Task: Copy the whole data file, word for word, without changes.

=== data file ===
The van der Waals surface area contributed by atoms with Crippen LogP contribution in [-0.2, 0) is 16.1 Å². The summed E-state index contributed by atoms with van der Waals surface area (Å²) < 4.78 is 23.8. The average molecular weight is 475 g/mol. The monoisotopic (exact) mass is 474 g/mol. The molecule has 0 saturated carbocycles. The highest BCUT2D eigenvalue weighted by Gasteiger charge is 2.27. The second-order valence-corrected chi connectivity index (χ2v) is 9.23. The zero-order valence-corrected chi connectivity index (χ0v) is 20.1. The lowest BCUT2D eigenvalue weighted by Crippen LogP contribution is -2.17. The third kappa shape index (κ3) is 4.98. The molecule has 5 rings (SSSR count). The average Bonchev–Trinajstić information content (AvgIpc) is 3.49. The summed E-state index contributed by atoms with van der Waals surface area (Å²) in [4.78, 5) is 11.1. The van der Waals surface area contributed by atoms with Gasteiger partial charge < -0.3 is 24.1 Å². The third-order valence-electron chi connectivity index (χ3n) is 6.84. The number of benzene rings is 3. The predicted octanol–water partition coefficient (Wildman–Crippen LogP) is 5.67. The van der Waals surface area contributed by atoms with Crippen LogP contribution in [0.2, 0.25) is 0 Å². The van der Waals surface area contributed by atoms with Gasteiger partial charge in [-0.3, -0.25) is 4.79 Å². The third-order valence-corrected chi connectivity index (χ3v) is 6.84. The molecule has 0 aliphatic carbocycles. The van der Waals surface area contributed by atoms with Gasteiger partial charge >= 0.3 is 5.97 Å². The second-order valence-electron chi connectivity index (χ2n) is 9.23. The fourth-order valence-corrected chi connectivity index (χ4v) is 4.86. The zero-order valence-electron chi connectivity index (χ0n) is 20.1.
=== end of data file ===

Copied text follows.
The van der Waals surface area contributed by atoms with Crippen LogP contribution in [-0.2, 0) is 16.1 Å². The summed E-state index contributed by atoms with van der Waals surface area (Å²) < 4.78 is 23.8. The average molecular weight is 475 g/mol. The monoisotopic (exact) mass is 474 g/mol. The molecule has 0 saturated carbocycles. The highest BCUT2D eigenvalue weighted by Gasteiger charge is 2.27. The second-order valence-corrected chi connectivity index (χ2v) is 9.23. The zero-order valence-corrected chi connectivity index (χ0v) is 20.1. The lowest BCUT2D eigenvalue weighted by Crippen LogP contribution is -2.17. The third kappa shape index (κ3) is 4.98. The molecule has 5 rings (SSSR count). The average Bonchev–Trinajstić information content (AvgIpc) is 3.49. The summed E-state index contributed by atoms with van der Waals surface area (Å²) in [4.78, 5) is 11.1. The van der Waals surface area contributed by atoms with Gasteiger partial charge < -0.3 is 24.1 Å². The third-order valence-electron chi connectivity index (χ3n) is 6.84. The number of benzene rings is 3. The predicted octanol–water partition coefficient (Wildman–Crippen LogP) is 5.67. The van der Waals surface area contributed by atoms with Crippen LogP contribution in [0.2, 0.25) is 0 Å². The van der Waals surface area contributed by atoms with Gasteiger partial charge in [-0.3, -0.25) is 4.79 Å². The third-order valence-corrected chi connectivity index (χ3v) is 6.84. The molecule has 0 aliphatic carbocycles. The van der Waals surface area contributed by atoms with Gasteiger partial charge >= 0.3 is 5.97 Å². The second-order valence-electron chi connectivity index (χ2n) is 9.23. The fourth-order valence-corrected chi connectivity index (χ4v) is 4.86. The zero-order valence-electron chi connectivity index (χ0n) is 20.1.